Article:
With the Everetti system in place, candidates are not able to run on party lines, have full free will of ideology and to state their personal agenda for the position. All voters are legally able to decide on every facet of the election and debates consist of every candidate who insists on running until election day. Voting machines as well keep all candidates listed, to not exclude other candidates, that in the U.S. system, like third-party or no-party affiliation candidates, would not appear on the ballots. As well, without the party system, it erases the need for election Primaries, forcing all candidates, even if they typically agree with each other on the issues, the equal and fair ability to run against one another and all the other candidates.
Common Political Groupings
Although there are no political parties allowed in federal elections, and state parties are not allowed to interfere with federal elections, a variety of like-minded ideological groupings have exploded across the country. The 2013 elections saw 131,775,218 voters turn-out to vote.
- Christian Values - Although smaller than most of the right-leaning ideologies, Christian Values is a political grouping of people who tend to be intensely pro-Christian teachings and are most notable for assaults on gay rights issues and are heavily anti-abortion. Based on a federal census of all registered voters, who answered a questionnaire regarding their personal opinions, approximately 15 million Everetti voters fall into this ideological grouping.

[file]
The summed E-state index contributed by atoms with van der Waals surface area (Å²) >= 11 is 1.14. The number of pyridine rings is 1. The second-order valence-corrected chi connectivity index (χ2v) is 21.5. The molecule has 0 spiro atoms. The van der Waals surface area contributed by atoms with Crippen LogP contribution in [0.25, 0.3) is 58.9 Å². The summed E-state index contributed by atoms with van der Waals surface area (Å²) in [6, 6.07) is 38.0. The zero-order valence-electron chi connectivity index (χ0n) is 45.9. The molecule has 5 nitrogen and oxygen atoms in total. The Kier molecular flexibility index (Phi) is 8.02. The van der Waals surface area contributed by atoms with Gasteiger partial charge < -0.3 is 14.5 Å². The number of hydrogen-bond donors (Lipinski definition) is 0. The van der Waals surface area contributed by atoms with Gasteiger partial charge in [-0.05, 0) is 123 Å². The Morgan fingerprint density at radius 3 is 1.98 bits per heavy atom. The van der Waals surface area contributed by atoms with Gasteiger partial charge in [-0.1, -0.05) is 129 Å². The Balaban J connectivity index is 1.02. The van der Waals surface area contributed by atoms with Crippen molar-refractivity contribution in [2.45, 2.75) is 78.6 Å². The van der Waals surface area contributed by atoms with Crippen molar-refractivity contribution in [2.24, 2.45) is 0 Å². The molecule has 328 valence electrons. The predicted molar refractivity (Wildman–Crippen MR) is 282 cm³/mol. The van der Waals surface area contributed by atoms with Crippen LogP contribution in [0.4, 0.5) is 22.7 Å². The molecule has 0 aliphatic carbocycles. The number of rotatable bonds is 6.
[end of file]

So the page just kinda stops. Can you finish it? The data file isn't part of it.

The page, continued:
- 2nd Amendment'rs - A common and rapidly growing positive public view towards civilian ownership of firearms and the Second Amendment of the Constitution. 2nd Amendment'rs are considered the largest grouping of voter ideologies in the Union of Everett. 2nd Amendment'rs are pro-gun, most are against assault weapon bans, approve of public carrying of firearms for self defense, and have tendencies to seek laws with strict anti-crime penalties. 2nd Amendment'rs are consider right-wing"ish", holding strong Constitutional values, are anti-war and dislike excessive government involvement in personal matters. Comparable with the Libertarian Party of the United States, the census identifies approximately 80 to 110 million voters but no less than 75 million voters falling into this ideological grouping.